With these payouts and the current roster's guaranteed contracts, Miami now owes a projected $48.9 million before considering pre-arbitration payouts.
Now let's consider the remainder of the team's roster. The Marlins have ten players on their roster who have contracts above the pre-arbitration level. Fourteen of the remaining 15 players would be expected to make close to the league minimum, with minor raises here and there. Presume that Christian Yelich gets a $0.6 million deal for winning a Gold Glove award, while the other 13 guys earn $0.5 million a year. We're talking about $7.1 million in salary. Tack on the expected salary for Adeiny Hechavarria, who made $2.2 million last year as a result of his Major League contract and how teams have to pay out pre-arbitration salaries after such deals. Miami must offer him at least 80 percent of his previous year's salary, so he should make $1.8 million this year.
Add up that total for pre-arbitration players and we get $8.9 million owed to the young guys. Add that to our $48.9 million guaranteed and Miami owes $57.8 million before making any moves on the roster.
No Payroll Flexibility
Unfortunately, such a situation leaves Miami with very little payroll room to work. The Marlins want to be aggressive this offseason and have considered names like James Shields, but there is simply no way for the Fish to complete such a signing without going over this suspected budget. At $75 million, Miami could have pursued a big-ticket signing, but with just under $3 miillion available to them, it would appear as though the roster was set in stone.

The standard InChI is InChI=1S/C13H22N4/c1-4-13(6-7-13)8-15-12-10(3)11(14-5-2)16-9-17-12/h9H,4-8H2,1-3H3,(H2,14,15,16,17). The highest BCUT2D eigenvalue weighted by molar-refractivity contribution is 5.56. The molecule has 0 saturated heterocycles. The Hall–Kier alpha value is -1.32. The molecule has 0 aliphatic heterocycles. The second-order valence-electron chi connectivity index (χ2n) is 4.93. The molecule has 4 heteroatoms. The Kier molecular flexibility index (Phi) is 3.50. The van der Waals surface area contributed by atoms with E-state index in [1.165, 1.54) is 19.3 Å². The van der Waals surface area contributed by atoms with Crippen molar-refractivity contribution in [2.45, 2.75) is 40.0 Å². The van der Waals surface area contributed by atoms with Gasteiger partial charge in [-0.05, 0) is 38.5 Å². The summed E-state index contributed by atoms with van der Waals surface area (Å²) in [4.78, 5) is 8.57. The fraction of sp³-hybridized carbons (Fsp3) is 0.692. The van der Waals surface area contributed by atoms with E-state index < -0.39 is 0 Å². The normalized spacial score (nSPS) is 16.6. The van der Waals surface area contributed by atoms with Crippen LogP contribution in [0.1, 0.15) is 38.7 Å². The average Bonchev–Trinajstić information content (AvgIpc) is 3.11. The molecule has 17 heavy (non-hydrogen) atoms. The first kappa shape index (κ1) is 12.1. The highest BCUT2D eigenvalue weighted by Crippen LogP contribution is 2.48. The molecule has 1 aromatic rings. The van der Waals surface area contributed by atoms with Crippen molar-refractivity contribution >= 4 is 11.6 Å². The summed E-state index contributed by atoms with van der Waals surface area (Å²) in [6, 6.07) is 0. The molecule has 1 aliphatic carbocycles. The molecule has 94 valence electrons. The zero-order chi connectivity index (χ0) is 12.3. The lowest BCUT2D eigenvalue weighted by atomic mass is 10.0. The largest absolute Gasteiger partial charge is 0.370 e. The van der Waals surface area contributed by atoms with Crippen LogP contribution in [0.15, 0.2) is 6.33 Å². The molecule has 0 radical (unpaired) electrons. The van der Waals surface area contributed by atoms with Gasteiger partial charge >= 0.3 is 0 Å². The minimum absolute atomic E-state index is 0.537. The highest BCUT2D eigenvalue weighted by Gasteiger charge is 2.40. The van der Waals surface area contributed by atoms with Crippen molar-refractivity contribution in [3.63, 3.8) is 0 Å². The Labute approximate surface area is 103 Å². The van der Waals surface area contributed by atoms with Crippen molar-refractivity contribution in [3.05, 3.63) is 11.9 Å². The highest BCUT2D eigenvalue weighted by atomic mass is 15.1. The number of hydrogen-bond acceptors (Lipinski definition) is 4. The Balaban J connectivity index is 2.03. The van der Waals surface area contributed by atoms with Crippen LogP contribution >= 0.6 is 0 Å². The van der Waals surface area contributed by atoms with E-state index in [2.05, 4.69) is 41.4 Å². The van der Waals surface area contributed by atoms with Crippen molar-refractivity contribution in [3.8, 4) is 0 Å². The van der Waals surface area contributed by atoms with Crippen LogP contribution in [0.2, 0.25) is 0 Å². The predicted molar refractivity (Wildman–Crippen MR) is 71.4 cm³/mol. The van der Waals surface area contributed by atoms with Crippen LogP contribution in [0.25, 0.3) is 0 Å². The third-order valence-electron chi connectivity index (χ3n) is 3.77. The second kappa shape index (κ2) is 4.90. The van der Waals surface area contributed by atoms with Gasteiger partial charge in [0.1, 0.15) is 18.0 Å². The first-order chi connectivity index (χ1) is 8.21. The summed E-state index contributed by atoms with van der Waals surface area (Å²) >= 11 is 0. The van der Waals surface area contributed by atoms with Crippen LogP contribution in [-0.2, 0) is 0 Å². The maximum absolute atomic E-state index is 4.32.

Miami could try to make some adjustments with their arbitration and contracted players. The Fish want to trade Jones, but there is unlikely to be any takers on that front. Trading Saltalamacchia is a possibility with the right offer, but trading him off of a down season seems like an unwise move. The Marlins are at this point unlikely to find takers with the right offers on those contracts.
The biggest name on the arbitration list is Stanton's, but Miami is obviously keen on retaining him, as negotiations have already begun on a potential new contract. The next biggest name is Cishek's, and that may be where the Fish could find some savings. If Miami could trade Cishek to add to their middle infield, it could both improve their roster and shed some bonus salary. The club could then turn around and utilize the nearly $10 million in savings to make an additional move.
There are no guarantees that Miami will stick to think number at this point. Last year, it was expected the team's payroll would be at $38 million, but they increased it to $44 million, which was approximately what the club was paying along with the dead money on the roster in 2013. It is possible the Fish could bump up the number again this season given the right opportunity, but right now, we can only make this $60 million assumption.